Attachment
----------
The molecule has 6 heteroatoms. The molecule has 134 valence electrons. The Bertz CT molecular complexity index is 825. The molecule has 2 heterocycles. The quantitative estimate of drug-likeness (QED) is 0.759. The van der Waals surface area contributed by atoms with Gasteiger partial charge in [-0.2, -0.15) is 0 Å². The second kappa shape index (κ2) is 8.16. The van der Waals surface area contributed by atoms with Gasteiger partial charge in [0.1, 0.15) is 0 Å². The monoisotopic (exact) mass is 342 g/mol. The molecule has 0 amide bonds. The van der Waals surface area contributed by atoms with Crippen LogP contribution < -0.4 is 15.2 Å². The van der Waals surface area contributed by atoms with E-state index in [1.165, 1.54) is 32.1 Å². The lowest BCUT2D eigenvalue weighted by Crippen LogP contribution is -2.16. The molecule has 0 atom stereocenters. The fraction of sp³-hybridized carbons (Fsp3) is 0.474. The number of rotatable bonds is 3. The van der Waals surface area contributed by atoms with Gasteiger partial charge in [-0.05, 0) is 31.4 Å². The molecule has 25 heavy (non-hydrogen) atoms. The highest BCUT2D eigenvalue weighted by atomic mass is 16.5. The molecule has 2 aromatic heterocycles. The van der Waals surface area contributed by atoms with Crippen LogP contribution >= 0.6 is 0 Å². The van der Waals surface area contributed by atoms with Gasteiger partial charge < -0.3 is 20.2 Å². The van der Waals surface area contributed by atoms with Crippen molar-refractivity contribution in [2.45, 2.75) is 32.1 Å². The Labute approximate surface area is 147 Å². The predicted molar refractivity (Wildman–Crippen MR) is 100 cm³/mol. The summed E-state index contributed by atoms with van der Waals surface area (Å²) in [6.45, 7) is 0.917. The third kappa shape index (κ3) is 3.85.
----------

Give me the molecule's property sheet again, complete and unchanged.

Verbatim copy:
The molecule has 6 heteroatoms. The molecule has 134 valence electrons. The Bertz CT molecular complexity index is 825. The molecule has 2 heterocycles. The quantitative estimate of drug-likeness (QED) is 0.759. The van der Waals surface area contributed by atoms with Gasteiger partial charge in [-0.2, -0.15) is 0 Å². The second kappa shape index (κ2) is 8.16. The van der Waals surface area contributed by atoms with Gasteiger partial charge in [0.1, 0.15) is 0 Å². The monoisotopic (exact) mass is 342 g/mol. The molecule has 0 amide bonds. The van der Waals surface area contributed by atoms with Crippen LogP contribution < -0.4 is 15.2 Å². The van der Waals surface area contributed by atoms with E-state index in [1.165, 1.54) is 32.1 Å². The lowest BCUT2D eigenvalue weighted by Crippen LogP contribution is -2.16. The molecule has 0 atom stereocenters. The fraction of sp³-hybridized carbons (Fsp3) is 0.474. The number of rotatable bonds is 3. The van der Waals surface area contributed by atoms with Gasteiger partial charge in [-0.05, 0) is 31.4 Å². The molecule has 25 heavy (non-hydrogen) atoms. The highest BCUT2D eigenvalue weighted by atomic mass is 16.5. The molecule has 2 aromatic heterocycles. The van der Waals surface area contributed by atoms with Crippen LogP contribution >= 0.6 is 0 Å². The van der Waals surface area contributed by atoms with Gasteiger partial charge < -0.3 is 20.2 Å². The van der Waals surface area contributed by atoms with Crippen molar-refractivity contribution in [2.45, 2.75) is 32.1 Å². The Labute approximate surface area is 147 Å². The predicted molar refractivity (Wildman–Crippen MR) is 100 cm³/mol. The summed E-state index contributed by atoms with van der Waals surface area (Å²) in [6.45, 7) is 0.917. The third kappa shape index (κ3) is 3.85.